Confusing insurance documents are longer than books

Three-quarters of home and car insurance customers don’t bother to read the small print of their policies – and of those who do, less than a fifth say they understand the jargon.

Most insurance customers say the do’s and don’ts that come with their policies are too lengthy– and to prove the point a consumer has counted the words.

Endsleigh, Sheila’s Wheels, Esure and M&S Bank have detailed documents that come with their policies that are more than 30,000 words long, according to the consumer group Fairer Finance.

As a comparison, says the group, George Orwell’s novel Animal Farm is shorter. The longest is Endsleigh’s terms and conditions of more than 37,000 words, which beats the word count for Joseph Conrad’s, book Heart of Darkness.

The most concise insurance terms are written by LV=, which runs to just 6,900 words.

To give an idea of just how much reading 37,000 words comes to, an average A4 sheet printed in Time roman 11 point – the standard type size for a word processor – is 600 words, which makes the Endsleigh terms around 62 pages of reading.

In paperback, which is half the size of A4, the Endsleigh terms are around 128 pages of jargon.

As a result of the word count, the consumer group wants insurance companies to revisit their terms and conditions and rewrite them in simpler language that customers will find easier to understand.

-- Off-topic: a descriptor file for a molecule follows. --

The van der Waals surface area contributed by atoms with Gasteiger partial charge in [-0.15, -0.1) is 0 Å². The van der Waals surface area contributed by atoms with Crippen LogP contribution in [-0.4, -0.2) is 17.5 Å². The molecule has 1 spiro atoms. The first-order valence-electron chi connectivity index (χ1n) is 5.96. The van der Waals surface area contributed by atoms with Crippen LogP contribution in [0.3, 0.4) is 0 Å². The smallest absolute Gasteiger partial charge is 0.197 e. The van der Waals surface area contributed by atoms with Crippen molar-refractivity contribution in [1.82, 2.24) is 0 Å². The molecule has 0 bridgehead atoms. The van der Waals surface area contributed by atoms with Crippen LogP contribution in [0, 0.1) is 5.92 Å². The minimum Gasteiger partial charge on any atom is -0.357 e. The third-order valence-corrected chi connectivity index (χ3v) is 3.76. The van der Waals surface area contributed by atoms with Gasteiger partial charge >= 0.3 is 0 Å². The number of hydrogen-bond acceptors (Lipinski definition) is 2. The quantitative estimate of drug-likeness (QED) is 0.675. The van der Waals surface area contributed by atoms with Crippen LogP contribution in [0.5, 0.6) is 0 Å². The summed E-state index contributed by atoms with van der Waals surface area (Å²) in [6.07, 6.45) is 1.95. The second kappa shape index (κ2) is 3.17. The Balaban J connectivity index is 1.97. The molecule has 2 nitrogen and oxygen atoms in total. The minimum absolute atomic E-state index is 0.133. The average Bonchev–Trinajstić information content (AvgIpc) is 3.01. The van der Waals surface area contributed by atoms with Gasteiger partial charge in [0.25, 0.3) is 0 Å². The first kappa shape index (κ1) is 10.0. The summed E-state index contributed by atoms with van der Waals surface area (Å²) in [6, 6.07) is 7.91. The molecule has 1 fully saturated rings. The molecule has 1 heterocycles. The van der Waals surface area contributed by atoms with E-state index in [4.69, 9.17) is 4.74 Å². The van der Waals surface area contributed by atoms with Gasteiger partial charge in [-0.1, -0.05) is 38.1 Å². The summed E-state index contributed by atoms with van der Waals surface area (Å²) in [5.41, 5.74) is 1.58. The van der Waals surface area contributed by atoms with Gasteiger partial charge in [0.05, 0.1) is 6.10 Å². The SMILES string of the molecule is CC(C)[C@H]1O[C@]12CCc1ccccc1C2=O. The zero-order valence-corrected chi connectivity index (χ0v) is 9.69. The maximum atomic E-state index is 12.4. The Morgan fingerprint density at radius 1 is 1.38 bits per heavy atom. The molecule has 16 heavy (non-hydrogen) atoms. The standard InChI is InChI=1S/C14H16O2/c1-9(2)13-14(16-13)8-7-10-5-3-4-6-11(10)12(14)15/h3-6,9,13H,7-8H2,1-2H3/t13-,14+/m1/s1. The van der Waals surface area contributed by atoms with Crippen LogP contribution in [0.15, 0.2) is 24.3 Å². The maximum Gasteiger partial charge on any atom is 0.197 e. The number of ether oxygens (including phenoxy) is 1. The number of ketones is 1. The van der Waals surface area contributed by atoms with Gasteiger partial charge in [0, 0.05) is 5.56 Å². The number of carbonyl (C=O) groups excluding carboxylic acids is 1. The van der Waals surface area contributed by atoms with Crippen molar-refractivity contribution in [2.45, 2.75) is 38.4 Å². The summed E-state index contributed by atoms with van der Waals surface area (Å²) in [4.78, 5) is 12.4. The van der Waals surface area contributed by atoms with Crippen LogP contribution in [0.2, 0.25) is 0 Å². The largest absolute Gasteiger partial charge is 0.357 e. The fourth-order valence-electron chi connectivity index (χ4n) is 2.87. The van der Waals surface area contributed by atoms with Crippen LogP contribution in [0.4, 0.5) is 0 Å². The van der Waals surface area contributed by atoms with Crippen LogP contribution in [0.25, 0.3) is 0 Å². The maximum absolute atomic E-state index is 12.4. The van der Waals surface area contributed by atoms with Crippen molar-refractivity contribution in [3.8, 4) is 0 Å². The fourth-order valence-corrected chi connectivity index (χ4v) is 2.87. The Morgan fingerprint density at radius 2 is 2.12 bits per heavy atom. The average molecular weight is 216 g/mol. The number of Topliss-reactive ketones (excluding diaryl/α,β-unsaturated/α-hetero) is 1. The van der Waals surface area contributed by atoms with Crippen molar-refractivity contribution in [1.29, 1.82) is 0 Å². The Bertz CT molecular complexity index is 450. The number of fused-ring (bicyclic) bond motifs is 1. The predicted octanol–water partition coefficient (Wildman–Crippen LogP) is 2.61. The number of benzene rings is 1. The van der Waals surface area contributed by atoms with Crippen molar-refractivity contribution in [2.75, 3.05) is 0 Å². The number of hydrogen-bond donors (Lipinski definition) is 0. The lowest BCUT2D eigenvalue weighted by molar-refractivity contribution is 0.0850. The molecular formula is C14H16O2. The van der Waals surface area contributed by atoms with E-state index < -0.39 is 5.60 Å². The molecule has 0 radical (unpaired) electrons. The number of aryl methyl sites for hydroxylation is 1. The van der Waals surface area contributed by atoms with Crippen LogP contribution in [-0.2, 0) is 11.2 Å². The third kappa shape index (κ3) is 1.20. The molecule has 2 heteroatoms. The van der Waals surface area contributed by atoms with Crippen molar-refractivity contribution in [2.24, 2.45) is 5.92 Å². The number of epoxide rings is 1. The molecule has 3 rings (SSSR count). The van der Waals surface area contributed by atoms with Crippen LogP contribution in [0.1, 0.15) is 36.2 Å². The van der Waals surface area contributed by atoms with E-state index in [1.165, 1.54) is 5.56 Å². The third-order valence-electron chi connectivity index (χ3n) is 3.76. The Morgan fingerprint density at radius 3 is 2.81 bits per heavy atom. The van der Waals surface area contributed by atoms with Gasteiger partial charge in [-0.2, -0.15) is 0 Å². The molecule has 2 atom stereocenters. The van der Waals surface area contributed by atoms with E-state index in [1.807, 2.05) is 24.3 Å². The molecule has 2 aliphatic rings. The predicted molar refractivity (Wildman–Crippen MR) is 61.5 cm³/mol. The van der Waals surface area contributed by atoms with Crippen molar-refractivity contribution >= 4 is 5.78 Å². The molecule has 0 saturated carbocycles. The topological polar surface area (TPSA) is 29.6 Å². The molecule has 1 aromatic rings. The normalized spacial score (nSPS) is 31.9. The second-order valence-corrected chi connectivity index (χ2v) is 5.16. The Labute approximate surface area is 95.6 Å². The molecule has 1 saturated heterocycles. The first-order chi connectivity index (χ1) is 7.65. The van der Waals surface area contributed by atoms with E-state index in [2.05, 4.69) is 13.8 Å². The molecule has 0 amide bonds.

The call comes after asking 2,000 people about their understanding of insurance documents. Only 27% admitted to reading them in full and 17% agreed they understood what they said.

James Daley, of Fairer Finance, said: “If hardly anyone is reading terms and conditions, and even those who do are struggling to understand them, then what is the point of these documents?

“Customers should know what’s covered and what isn’t by their insurance, but if one company can do the job in less than 7,000 words, there’s no excuse for those producing documents five times longer.”

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One Response to Confusing insurance documents are longer than books

  1. The T&Cs of most insurance policies wouldn’t pass the clear English test and arguably are designed to put customers off reading them all.

    If you find a plain speaking insurer, check your policy schedule and that is the most many will ever do. The challenge should be to detail the whole lot in under 500-words. That is manageable.

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